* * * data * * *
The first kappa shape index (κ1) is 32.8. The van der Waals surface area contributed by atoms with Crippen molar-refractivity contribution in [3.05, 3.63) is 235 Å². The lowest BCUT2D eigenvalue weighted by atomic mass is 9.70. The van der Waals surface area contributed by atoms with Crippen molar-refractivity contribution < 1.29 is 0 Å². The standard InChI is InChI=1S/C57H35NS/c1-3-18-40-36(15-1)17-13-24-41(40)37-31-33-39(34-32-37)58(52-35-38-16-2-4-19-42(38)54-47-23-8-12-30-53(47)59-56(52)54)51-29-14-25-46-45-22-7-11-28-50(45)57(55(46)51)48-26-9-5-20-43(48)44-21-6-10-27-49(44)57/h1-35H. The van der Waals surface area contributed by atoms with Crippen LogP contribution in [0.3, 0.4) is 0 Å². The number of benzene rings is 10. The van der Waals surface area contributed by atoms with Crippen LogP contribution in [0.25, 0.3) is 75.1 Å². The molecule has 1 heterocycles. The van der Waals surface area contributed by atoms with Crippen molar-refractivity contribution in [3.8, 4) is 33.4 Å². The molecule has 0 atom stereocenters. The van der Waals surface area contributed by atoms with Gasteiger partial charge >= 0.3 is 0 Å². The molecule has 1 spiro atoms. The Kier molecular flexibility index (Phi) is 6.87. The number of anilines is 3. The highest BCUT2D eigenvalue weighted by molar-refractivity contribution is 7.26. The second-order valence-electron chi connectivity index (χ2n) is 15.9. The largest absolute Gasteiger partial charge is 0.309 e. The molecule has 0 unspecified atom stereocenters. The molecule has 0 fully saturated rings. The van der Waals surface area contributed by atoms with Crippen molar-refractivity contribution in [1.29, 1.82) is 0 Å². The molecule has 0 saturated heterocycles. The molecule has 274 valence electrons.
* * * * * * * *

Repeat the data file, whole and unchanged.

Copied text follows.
The first kappa shape index (κ1) is 32.8. The van der Waals surface area contributed by atoms with Crippen molar-refractivity contribution in [3.05, 3.63) is 235 Å². The lowest BCUT2D eigenvalue weighted by atomic mass is 9.70. The van der Waals surface area contributed by atoms with Crippen molar-refractivity contribution < 1.29 is 0 Å². The standard InChI is InChI=1S/C57H35NS/c1-3-18-40-36(15-1)17-13-24-41(40)37-31-33-39(34-32-37)58(52-35-38-16-2-4-19-42(38)54-47-23-8-12-30-53(47)59-56(52)54)51-29-14-25-46-45-22-7-11-28-50(45)57(55(46)51)48-26-9-5-20-43(48)44-21-6-10-27-49(44)57/h1-35H. The van der Waals surface area contributed by atoms with Crippen LogP contribution in [0.3, 0.4) is 0 Å². The number of benzene rings is 10. The van der Waals surface area contributed by atoms with Crippen LogP contribution in [0.25, 0.3) is 75.1 Å². The molecule has 1 heterocycles. The van der Waals surface area contributed by atoms with Crippen molar-refractivity contribution in [3.8, 4) is 33.4 Å². The molecule has 0 atom stereocenters. The van der Waals surface area contributed by atoms with Gasteiger partial charge >= 0.3 is 0 Å². The molecule has 1 spiro atoms. The Kier molecular flexibility index (Phi) is 6.87. The number of anilines is 3. The highest BCUT2D eigenvalue weighted by molar-refractivity contribution is 7.26. The second-order valence-electron chi connectivity index (χ2n) is 15.9. The largest absolute Gasteiger partial charge is 0.309 e. The molecule has 0 unspecified atom stereocenters. The molecule has 0 fully saturated rings. The van der Waals surface area contributed by atoms with Crippen molar-refractivity contribution in [1.29, 1.82) is 0 Å². The molecule has 0 saturated heterocycles. The molecule has 274 valence electrons.